Education

Texas teachers spend more out-of-pocket than any other state

Texas teachers are expected to spend almost $300 million on school supplies, more than any other state.

Sara Willa Ernst / Houston Public Media
A classroom for special education Pre-K students at Townewest Elementary School in Fort Bend ISD.

As Houston ISD teachers get ready to welcome students back into their classrooms next week, they're also spending more out of pocket on school supplies this year than ever before.

According to "My E-learning World", a web portal for online learning, Texas teachers are expected to spend almost $300 million on school supplies, more than any other state.

The data finds that teachers will spend an average of $820 out of pocket.

The web portal showed that on average, teacher spending this year break down like this:

  • Non-consumable supplies (books, software, etc.) – $193.55
  • Classroom decor – $172.23
  • Consumable supplies (pencils, paper, etc.) – $142.70
  • Food and snacks – $121.39
  • Prizes – $119.74
  • Cleaning supplies – $70.53

Michelle Williams, an 8th grade math teacher at Forest Brook Middle School within HISD, said she has already spent over $500 of her own money, but is expecting to spend even more as the school year continues.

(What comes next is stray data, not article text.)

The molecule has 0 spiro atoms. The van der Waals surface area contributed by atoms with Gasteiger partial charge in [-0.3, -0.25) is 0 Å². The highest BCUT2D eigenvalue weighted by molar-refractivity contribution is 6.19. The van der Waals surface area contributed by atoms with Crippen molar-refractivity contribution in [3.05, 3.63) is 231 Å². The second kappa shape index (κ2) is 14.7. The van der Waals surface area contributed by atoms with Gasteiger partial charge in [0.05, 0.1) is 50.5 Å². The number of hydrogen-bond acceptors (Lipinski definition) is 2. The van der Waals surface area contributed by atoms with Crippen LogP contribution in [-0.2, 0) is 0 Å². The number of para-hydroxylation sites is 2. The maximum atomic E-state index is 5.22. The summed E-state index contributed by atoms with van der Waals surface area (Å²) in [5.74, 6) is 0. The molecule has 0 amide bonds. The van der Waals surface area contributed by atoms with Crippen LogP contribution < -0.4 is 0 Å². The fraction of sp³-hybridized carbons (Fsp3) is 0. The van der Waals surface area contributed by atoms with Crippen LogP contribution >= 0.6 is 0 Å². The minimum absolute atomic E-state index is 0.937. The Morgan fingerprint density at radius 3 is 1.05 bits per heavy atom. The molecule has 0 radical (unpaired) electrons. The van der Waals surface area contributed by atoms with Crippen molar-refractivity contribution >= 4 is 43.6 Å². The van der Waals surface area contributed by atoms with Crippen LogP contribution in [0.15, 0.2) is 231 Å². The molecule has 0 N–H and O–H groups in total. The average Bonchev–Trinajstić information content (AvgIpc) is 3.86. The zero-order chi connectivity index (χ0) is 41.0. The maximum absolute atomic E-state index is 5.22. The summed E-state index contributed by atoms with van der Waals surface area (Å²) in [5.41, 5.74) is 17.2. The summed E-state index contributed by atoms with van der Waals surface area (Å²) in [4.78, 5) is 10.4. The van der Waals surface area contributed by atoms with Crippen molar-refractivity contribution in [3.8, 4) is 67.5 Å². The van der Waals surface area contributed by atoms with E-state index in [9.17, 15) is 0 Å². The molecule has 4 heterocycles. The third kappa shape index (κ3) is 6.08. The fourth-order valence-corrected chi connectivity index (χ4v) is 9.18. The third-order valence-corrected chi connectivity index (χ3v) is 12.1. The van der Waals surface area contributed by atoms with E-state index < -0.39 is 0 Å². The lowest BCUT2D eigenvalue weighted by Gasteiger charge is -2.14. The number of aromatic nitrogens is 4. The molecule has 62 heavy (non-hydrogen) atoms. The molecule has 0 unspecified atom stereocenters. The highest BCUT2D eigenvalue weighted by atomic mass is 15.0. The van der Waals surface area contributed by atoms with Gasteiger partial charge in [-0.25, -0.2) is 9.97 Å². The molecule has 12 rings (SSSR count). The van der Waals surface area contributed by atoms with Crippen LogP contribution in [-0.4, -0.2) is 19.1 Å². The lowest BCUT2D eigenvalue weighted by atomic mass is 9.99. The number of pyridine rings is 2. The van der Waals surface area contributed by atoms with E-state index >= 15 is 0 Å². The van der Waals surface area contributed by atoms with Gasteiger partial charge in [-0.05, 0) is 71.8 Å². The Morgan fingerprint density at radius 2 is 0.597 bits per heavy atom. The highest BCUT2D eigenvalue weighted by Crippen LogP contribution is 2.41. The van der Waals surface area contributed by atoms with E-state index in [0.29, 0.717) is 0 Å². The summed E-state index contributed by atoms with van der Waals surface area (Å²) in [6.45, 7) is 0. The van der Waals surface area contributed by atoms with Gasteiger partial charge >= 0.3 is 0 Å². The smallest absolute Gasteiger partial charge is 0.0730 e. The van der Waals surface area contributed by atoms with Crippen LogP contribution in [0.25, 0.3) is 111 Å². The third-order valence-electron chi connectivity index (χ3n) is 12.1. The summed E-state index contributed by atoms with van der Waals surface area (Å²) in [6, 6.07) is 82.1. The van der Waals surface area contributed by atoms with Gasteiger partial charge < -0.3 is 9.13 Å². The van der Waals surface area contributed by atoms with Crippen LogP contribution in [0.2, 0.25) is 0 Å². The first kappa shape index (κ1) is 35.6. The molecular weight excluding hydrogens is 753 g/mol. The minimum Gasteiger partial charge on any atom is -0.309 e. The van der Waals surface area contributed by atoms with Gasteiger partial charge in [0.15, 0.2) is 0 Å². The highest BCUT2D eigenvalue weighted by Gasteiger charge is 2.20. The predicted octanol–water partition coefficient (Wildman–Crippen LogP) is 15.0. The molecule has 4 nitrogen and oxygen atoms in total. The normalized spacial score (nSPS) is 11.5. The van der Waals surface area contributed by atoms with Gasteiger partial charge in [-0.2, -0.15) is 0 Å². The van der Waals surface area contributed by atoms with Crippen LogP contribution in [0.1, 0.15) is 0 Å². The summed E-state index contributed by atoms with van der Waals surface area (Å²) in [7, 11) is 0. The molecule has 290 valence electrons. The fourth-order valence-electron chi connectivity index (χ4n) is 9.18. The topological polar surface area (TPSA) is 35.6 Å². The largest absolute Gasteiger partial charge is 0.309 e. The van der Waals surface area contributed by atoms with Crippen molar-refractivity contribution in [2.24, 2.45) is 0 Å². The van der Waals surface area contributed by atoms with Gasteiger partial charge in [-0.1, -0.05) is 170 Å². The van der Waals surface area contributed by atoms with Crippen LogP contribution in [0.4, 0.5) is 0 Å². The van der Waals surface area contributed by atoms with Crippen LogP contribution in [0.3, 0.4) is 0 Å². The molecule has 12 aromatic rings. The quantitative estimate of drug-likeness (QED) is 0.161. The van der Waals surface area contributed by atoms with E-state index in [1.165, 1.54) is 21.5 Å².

"This year I probably will spend more because I plan on doing more projects so I'm looking to incur a larger cost," Williams said.

She says if the school doesn't supply materials, teachers will have to replenish them.

In addition to school supplies, Williams is also purchasing cleaning supplies for her classroom to mitigate the impact of COVID-19.

Like most school districts, HISD does not reimburse teachers for school supplies. Williams says the district should beginning to compensate its staff.

"They should reimburse it because they want all these engaging activities and things like that and it comes at a cost."

In an emailed statement, HISD said school administrators have been collaborating with teachers to meet their needs.

“As teachers prepare to welcome students back to school, principals and school administrators have been collaborating with educators to ensure instructional needs are met including adequate school supplies,” the statement said. “Prior to spending their own money on school supplies, teachers should reach out to their school administrators to determine item availability and the best course of action.”

This article was updated on 8/22/22 at 9:20 a.m. to include HISD’s response.

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